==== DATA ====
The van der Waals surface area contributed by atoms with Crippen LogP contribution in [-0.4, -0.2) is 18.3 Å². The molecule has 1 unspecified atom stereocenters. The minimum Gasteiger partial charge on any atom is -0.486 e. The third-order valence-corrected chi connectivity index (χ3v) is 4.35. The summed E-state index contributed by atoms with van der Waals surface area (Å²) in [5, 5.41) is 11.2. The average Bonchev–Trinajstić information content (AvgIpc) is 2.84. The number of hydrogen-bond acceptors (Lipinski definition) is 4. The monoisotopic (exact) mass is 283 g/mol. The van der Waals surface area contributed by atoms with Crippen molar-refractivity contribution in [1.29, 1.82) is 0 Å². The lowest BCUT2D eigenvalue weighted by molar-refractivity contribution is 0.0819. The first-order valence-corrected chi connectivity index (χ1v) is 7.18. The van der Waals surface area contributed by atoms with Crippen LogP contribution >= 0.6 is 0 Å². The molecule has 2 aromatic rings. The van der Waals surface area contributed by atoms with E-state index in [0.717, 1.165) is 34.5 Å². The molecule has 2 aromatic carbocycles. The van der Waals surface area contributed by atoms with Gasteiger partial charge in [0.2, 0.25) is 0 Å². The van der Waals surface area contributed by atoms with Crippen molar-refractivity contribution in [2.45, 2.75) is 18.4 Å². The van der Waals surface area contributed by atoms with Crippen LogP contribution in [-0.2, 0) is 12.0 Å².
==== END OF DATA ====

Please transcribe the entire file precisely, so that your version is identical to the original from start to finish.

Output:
The van der Waals surface area contributed by atoms with Crippen LogP contribution in [-0.4, -0.2) is 18.3 Å². The molecule has 1 unspecified atom stereocenters. The minimum Gasteiger partial charge on any atom is -0.486 e. The third-order valence-corrected chi connectivity index (χ3v) is 4.35. The summed E-state index contributed by atoms with van der Waals surface area (Å²) in [5, 5.41) is 11.2. The average Bonchev–Trinajstić information content (AvgIpc) is 2.84. The number of hydrogen-bond acceptors (Lipinski definition) is 4. The monoisotopic (exact) mass is 283 g/mol. The van der Waals surface area contributed by atoms with Crippen molar-refractivity contribution in [1.29, 1.82) is 0 Å². The lowest BCUT2D eigenvalue weighted by molar-refractivity contribution is 0.0819. The first-order valence-corrected chi connectivity index (χ1v) is 7.18. The van der Waals surface area contributed by atoms with Crippen LogP contribution >= 0.6 is 0 Å². The molecule has 2 aromatic rings. The van der Waals surface area contributed by atoms with E-state index in [0.717, 1.165) is 34.5 Å². The molecule has 2 aromatic carbocycles. The van der Waals surface area contributed by atoms with Gasteiger partial charge in [0.2, 0.25) is 0 Å². The van der Waals surface area contributed by atoms with Crippen molar-refractivity contribution in [2.45, 2.75) is 18.4 Å². The van der Waals surface area contributed by atoms with Crippen LogP contribution in [-0.2, 0) is 12.0 Å².